Monday , 25 September 2017
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Apple’s App Store cull continues as it bans apps with ‘free’ in their name

Apple’s App Store cull continues as it bans apps with ‘free’ in their name

Apple’s App Store cull continues as it bans apps with ‘free’ in their name

APPLE IS CRACKING DOWN on apps that include pricing information in their name and has started rejecting them from the App Store.

Apple has long discouraged developers from promoting the price of their app in app names and screenshots but has recently started blocking submissions to the App Store and Mac App Store when metadata includes pricing information, according to a report at VentureBeat.

Submitting an app to the Apple with the word “free” in the title will now see it rejected, with the firm sending the following response: “Your app’s name, icons, screenshots, or previews to be displayed on the App Store include references to your app’s price, which is not considered a part of these metadata items.

“Please remove any references to your app’s price from your app’s name, including any references to your app being free or discounted. If you would like to advertise changes to your app’s price, it would be appropriate to include this information in the app description. Changes to your app’s price can be made in the Pricing and Availability section of iTunes Connect.”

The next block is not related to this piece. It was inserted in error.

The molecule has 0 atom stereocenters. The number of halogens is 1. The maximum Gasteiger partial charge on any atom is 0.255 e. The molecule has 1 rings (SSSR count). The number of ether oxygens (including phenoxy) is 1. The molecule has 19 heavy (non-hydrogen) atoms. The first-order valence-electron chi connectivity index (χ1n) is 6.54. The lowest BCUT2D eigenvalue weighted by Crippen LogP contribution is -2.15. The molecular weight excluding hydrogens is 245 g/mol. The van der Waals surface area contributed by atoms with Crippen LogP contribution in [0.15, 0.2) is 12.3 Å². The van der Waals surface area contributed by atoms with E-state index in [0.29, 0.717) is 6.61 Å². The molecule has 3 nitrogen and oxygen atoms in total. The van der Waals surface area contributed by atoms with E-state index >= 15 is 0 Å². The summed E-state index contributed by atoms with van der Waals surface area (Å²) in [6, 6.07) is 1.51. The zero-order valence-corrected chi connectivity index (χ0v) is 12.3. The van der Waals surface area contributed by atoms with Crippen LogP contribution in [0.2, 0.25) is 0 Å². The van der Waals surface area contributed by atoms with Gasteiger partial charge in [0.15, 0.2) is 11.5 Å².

This is likely a move by Apple to weed out more of the guff from its App Stores, with a search for the word “free” on iOS currently bringing up crap including ‘iBeer FREE – Drink beer on your iPhone’, ‘Free Music Mp3 Player by Musicon’ and, er, ‘Free Karaoke! Sing karaoke on YouTube’.

However, while it’s unclear whether existing apps will be made to change their names, even the likes of Google could be affected by the change. As spotted by The Verge, the firm’s iOS Drive app, for example, is listed on the App Store as ‘Google Drive — free online storage.’

VentureBeat notes that Apple has confirmed the changes but declined to comment further.

This news will unlikely be welcomed by iOS and macOS devs, but Apple did have some good news early this week. With the rollout of iOS 10.3, iOS devs are now able to “respond to customer reviews on the App Store “in a way that is available for all customers to see”.

The latest iOS release also gives devs access to a new API for asking users to rate or review an app while they’re using it without sending them to the App Store.

theinquirer.net

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